Police are investigating the deaths of four University of Idaho students found Sunday in a home near campus. Moscow Police Department officers discovered the deaths when they responded to a report of an unconscious person just before noon, according to a city press release.
Police characterized the deaths as suspected homicides, which generally means the killing of one person by another, although the term does not necessarily suggest the death was intentional or criminally committed.
Authorities did not release additional details, including the cause of death. Police said more information would be shared later.
Brian Nickerson, the fire chief of the Moscow Volunteer Fire Department and Emergency Medical Services, said police were the first to arrive at the home. First responders from the fire department and EMS did not enter the interior or transport anyone from the scene, Nickerson said.
“It is with profound sadness that I share with you that the university was informed today of the deaths of four University of Idaho students living off campus who were allegedly victims of homicide,” said University of Idaho President Scott Green in a statement posted to Facebook Sunday evening. “Out of respect for these fellow vandals, statewide and online classes are canceled on Monday, November 14.”
The university said counselors would be available for students at the campus counseling center, while employees could access assistance through an employee assistance program. Green urged people to reach out if they were concerned about classmates or colleagues.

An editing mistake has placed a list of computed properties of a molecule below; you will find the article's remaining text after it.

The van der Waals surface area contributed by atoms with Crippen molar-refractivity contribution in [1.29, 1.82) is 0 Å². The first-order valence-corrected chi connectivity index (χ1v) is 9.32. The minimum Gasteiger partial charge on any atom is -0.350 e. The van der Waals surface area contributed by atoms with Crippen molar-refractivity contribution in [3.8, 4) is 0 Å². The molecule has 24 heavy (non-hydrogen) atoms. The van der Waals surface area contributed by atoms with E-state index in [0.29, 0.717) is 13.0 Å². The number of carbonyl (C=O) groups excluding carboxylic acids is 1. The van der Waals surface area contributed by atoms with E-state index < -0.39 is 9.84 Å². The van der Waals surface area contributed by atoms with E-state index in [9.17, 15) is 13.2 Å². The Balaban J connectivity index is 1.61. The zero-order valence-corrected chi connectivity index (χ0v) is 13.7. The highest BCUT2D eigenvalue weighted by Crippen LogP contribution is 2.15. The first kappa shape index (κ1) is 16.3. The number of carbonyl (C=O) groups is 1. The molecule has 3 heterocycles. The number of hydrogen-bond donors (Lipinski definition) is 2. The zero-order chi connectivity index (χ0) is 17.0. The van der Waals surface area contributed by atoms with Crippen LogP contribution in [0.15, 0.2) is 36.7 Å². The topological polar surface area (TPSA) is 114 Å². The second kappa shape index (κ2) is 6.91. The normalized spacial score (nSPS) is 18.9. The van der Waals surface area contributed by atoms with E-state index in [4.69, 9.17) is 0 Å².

“An event of this magnitude can naturally have significant impacts on those left behind,” Green wrote. “As Vandals, we must unite and lift each other up.”
Green added that the students’ families have been notified and that the university “will continue to actively assist law enforcement efforts.”
Shortly after the bodies were discovered, the university advised students to shelter in place for about an hour until investigators determined there was no active threat to others in the area. .
The Moscow Police Department said the investigation was ongoing and asked anyone with information to call the department.
Moscow City is a close-knit college town nestled in the hills of north-central Idaho, about 80 miles southeast of Spokane, Washington.
U.S. Representative Mike Simpson wrote on Twitter that he and his wife, Kathy Simpson, sent their deepest condolences to the families of the students.
“Our hearts ache at your loss,” Simpson wrote. “Today we are all vandals.”
Shortly after Moscow police announced the investigation into the death, students at the University of Virginia were also told to shelter in place after police said a suspect shot dead other students on a bus on their way home from a field trip. The shooting started. The shooting sparked an intense manhunt on Sunday, and authorities announced Monday that a suspect, Christopher Darnell Jones Jr., had been apprehended.
The deaths at both universities prompted officials and other colleges to send messages of condolence.
“We were shocked to learn of the tragic deaths of four uidaho students this weekend in Moscow. We mourn the lives lost and mourn their loved ones and the entire vandal community,” Boise State University wrote. on Twitter on Monday. “Our hearts also go out to the UVA community where the violence left three people dead.”
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